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An Empirical Assessment of Measures to Enhance the Success of Global Climate Treaties

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  • Johan Eyckmans

    ()
    (EHSAL - Europese hogeschool Brussel; K.U.Leuven-Center for Economic Studies)

  • Michael Finus

    ()
    (Department of Economics, University of Hagen,)

Abstract

We analyze important forces that hamper the formation of successful self-enforcing agreements to mitigate global warming. The analysis combines two modules: a) a computable general equilibrium model that captures the feedback between the economy, environmental damages and the climate system and b) a game theoretic model that determines stable coalitions in the presence of free-riding incentives. We consider two types of measures to enhance the success of international environmental treaty-making: a) transfers, aiming at balancing asymmetric gains from cooperation; b) institutional changes, aiming at making it more difficult to upset stability of a treaty. We find that institutional changes may be as important as transfers and should therefore receive more attention in future international negotiations.

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Bibliographic Info

Paper provided by Katholieke Universiteit Leuven, Centrum voor Economische Studiën, Energy, Transport and Environment in its series Energy, Transport and Environment Working Papers Series with number ete0406.

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Length: 32 pages
Date of creation: Jun 2004
Date of revision:
Handle: RePEc:ete:etewps:ete0406

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Keywords: design of climate treaty protocol; coalition formation; non-cooperative game theory; integrated assessment model;

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References

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  1. Michael Hoel, 1992. "International environment conventions: The case of uniform reductions of emissions," Environmental & Resource Economics, European Association of Environmental and Resource Economists, vol. 2(2), pages 141-159, March.
  2. Carraro, Carlo & Siniscalco, Domenico, 1991. "Strategies for the International Protection of the Environment," CEPR Discussion Papers 568, C.E.P.R. Discussion Papers.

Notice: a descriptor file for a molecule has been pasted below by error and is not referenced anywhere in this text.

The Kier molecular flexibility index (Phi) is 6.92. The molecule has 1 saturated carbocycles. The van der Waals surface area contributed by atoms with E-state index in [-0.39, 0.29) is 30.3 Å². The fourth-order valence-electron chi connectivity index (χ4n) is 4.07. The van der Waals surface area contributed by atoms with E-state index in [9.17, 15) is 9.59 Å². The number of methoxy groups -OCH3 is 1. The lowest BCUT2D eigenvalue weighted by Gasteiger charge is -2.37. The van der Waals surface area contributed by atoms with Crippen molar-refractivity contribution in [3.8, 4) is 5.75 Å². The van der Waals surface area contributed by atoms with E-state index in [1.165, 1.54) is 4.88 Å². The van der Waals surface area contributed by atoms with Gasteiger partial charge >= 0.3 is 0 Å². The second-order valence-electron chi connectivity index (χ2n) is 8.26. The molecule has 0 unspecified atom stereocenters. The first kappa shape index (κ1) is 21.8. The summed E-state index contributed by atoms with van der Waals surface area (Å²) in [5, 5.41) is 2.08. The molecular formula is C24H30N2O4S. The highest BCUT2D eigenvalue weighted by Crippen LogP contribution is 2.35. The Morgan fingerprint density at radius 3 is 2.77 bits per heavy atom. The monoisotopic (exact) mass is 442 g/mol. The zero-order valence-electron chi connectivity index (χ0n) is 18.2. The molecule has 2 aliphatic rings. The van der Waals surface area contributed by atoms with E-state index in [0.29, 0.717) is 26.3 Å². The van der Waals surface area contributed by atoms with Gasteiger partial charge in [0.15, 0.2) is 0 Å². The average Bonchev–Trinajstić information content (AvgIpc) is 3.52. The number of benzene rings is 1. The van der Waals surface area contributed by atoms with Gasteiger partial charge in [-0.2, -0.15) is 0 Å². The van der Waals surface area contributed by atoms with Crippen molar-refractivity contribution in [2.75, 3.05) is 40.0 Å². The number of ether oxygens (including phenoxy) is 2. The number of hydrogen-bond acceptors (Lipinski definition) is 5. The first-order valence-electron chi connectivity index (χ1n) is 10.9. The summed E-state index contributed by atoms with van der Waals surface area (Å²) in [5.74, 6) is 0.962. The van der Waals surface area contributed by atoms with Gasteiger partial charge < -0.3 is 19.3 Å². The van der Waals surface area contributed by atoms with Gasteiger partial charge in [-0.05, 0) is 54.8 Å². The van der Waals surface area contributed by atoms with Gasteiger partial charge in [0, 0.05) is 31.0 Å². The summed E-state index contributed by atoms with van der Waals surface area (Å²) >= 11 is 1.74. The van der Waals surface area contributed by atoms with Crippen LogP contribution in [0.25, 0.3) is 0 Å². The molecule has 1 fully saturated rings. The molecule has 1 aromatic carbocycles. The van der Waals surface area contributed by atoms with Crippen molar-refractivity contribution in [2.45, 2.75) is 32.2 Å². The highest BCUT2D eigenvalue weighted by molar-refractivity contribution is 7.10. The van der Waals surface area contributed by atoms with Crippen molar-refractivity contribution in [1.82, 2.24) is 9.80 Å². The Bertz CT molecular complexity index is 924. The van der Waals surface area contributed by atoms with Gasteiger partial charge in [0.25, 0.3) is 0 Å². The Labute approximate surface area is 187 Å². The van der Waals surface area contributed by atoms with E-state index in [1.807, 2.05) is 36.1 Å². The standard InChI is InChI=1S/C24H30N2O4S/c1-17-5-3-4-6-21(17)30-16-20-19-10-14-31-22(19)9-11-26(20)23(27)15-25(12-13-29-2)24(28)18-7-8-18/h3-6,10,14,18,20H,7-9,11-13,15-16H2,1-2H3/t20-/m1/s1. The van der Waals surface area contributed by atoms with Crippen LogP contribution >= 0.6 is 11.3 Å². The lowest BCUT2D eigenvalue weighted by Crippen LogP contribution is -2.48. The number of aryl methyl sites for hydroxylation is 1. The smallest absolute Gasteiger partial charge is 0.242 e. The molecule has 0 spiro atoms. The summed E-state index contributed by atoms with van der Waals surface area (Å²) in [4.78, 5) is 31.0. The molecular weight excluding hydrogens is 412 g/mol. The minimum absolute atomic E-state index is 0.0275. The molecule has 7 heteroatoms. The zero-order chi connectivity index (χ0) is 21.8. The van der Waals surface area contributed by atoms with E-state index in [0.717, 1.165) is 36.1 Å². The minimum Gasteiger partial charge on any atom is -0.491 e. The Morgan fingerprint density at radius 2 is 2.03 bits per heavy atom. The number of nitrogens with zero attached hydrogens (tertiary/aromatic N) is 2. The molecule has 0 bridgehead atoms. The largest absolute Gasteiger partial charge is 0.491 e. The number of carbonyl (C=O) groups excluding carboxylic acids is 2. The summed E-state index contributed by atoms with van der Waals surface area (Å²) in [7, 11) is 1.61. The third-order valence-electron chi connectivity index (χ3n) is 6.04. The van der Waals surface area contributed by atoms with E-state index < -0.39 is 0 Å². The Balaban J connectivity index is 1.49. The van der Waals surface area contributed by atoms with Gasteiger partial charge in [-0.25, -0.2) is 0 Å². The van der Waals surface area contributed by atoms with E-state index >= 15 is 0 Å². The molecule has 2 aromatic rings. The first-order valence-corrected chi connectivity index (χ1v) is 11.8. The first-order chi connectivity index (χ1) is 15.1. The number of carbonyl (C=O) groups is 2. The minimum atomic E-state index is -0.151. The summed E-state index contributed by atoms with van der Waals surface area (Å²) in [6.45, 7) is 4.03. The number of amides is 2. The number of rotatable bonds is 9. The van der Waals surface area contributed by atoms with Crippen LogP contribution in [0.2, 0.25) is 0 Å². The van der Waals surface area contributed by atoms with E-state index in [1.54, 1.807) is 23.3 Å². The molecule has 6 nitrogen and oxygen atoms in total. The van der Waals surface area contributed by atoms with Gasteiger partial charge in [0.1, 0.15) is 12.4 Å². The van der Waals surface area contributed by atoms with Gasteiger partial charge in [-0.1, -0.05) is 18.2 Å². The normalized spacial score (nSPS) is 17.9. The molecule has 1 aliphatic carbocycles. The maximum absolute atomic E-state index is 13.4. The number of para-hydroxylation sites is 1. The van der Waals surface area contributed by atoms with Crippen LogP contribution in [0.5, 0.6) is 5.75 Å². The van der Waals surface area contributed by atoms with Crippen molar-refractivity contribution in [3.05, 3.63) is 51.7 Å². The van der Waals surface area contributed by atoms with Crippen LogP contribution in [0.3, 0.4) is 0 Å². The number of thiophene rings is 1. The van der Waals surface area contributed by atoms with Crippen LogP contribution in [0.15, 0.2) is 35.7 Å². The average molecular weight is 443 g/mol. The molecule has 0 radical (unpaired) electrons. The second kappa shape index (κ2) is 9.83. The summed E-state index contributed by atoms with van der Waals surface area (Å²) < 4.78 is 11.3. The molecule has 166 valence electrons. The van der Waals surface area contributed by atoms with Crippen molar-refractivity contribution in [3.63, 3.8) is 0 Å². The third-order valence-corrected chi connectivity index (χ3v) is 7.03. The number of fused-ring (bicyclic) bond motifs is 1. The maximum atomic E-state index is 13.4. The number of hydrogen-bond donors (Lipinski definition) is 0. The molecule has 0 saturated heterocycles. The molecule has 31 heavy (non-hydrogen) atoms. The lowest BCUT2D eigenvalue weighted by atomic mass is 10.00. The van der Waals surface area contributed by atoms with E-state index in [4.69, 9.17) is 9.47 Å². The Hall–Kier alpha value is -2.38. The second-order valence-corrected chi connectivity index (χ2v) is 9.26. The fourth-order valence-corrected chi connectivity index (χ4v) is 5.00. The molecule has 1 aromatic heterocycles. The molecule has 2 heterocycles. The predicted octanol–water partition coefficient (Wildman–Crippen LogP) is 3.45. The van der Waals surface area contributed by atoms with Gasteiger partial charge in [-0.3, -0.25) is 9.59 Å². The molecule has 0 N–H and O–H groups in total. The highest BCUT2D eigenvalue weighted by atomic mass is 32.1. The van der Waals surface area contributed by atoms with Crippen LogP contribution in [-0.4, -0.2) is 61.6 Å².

3. Bergstrom, Theodore & Blume, Lawrence & Varian, Hal, 1986. "On the private provision of public goods," Journal of Public Economics, Elsevier, vol. 29(1), pages 25-49, February.
  4. Henry Tulkens & Parkash Chander, 1997. "The Core of an Economy with Multilateral Environmental Externalities," International Journal of Game Theory, Springer, vol. 26(3), pages 379-401.
  5. Eyckmans, Johan & Tulkens, Henry, 2003. "Simulating coalitionally stable burden sharing agreements for the climate change problem," Resource and Energy Economics, Elsevier, vol. 25(4), pages 299-327, October.
  6. Cornes,Richard & Sandler,Todd, 1996. "The Theory of Externalities, Public Goods, and Club Goods," Cambridge Books, Cambridge University Press, number 9780521477185, April.
  7. Murdoch, James C. & Sandler, Todd, 1997. "The voluntary provision of a pure public good: The case of reduced CFC emissions and the Montreal Protocol," Journal of Public Economics, Elsevier, vol. 63(3), pages 331-349, February.
  8. GERMAIN , Marc & TOINT , Philippe & TULKENS, Henry, 1997. "Financial transfers to ensure cooperative international optimality in stock pollutant abatement," CORE Discussion Papers 1997001, Université catholique de Louvain, Center for Operations Research and Econometrics (CORE).
  9. Kolstad, Charles D. & Toman, Michael, 2005. "The Economics of Climate Policy," Handbook of Environmental Economics, in: K. G. Mäler & J. R. Vincent (ed.), Handbook of Environmental Economics, edition 1, volume 3, chapter 30, pages 1561-1618 Elsevier.
  10. Burtraw, Dallas & Krupnick, Alan & Austin, David & Farrell, Deirdre & Mansur, Erin, 1997. "The Costs and Benefits of Reducing Acid Rain," Discussion Papers dp-97-31-rev, Resources For the Future.
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Cited by:
  1. Carlo Carraro & Johan Eyckmans & Michael Finus, 2005. "Optimal Transfers and Participation Decisions in International Environmental Agreements," Working Papers 2005.50, Fondazione Eni Enrico Mattei.

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